What is clear is that the course of action apparently chosen by the Trump administration is precisely what the United States should not do. By recognizing Israel’s purported sovereignty over the Golan Heights, the administration breached the United States’ legal responsibility not to recognize as lawful a patently illegal act. The same would be true about U.S. recognition of Israel’s annexation of West Bank territory, including East Jerusalem. Indeed, in commentary on its influential Draft Articles on State Responsibility, the International Law Commission offered an example of the kind of act that states should refrain from formally or informally recognizing as legal: “attempted acquisition of sovereignty over territory through denial of the right of self-determination of peoples.” A more fitting characterization of Israel’s actions in the West Bank would be hard to come by.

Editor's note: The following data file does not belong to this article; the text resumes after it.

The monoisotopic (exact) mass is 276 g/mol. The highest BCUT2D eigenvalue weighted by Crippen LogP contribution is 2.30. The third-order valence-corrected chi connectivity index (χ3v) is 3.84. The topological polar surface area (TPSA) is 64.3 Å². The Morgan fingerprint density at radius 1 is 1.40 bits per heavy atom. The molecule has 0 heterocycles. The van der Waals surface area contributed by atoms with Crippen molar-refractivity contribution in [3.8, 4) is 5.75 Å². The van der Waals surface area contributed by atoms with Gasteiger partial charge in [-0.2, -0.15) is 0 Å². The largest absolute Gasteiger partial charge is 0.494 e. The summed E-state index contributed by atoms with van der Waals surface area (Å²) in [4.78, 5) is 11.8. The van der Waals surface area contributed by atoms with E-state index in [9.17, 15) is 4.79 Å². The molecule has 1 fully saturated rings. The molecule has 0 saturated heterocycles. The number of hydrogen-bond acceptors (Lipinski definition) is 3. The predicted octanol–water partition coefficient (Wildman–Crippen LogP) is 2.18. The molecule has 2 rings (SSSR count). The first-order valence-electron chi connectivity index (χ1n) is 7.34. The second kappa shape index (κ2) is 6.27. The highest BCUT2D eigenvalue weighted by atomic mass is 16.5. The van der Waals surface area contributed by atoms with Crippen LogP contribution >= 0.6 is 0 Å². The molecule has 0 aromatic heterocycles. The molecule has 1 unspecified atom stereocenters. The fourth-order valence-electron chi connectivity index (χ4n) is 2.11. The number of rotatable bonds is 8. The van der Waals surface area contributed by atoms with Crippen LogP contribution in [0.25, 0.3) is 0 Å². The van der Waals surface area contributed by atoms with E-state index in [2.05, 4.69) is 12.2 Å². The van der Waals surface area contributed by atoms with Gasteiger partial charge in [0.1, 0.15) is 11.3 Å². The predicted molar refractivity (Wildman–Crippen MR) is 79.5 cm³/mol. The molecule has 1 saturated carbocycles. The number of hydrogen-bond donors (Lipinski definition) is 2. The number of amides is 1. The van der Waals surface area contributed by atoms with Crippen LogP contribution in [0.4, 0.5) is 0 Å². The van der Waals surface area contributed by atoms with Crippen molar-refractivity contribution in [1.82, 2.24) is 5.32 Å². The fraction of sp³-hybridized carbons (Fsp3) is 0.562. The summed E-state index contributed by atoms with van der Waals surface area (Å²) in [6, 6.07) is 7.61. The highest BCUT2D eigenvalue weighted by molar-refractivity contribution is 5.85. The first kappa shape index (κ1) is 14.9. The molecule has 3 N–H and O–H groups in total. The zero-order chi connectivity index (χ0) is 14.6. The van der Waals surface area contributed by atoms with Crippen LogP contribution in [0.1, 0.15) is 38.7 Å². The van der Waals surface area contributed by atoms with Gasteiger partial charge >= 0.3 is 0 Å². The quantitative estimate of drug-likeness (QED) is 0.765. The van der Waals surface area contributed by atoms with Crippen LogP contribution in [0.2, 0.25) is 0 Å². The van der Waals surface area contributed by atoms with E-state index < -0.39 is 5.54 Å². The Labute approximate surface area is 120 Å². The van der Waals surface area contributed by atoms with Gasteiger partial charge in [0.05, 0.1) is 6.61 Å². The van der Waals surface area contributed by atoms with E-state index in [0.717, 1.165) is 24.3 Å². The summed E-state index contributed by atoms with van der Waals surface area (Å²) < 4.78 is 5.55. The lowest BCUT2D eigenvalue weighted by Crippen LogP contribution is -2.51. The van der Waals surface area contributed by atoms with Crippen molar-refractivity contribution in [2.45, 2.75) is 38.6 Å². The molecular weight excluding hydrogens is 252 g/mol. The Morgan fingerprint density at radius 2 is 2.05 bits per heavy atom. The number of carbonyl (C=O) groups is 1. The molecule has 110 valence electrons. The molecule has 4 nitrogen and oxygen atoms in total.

Because the enforcement of international law is a decentralized process, the Trump administration’s statements about the Golan, or possibly in the future about the West Bank, will have only as much influence as the rest of the international community accords them, which so far is not much. But transformative change in Israel and Palestine will not emerge from pious invocations of international law in the halls of UN Headquarters alone.
The current trajectory is propelled by an array of powerful forces steeped in both ideologies and interests. Over the last decade, Israelis have made clear that they will not be persuaded to share sovereignty over the Holy Land by Palestinian good behavior in the form of competent self-government or declining violence; by carrots extended by members of the international community in the form of a massive military aid package provided by the U.S.; by a privileged partnership with the EU worth billions of euros; or by a comprehensive peace agreement with all the members of the Arab League.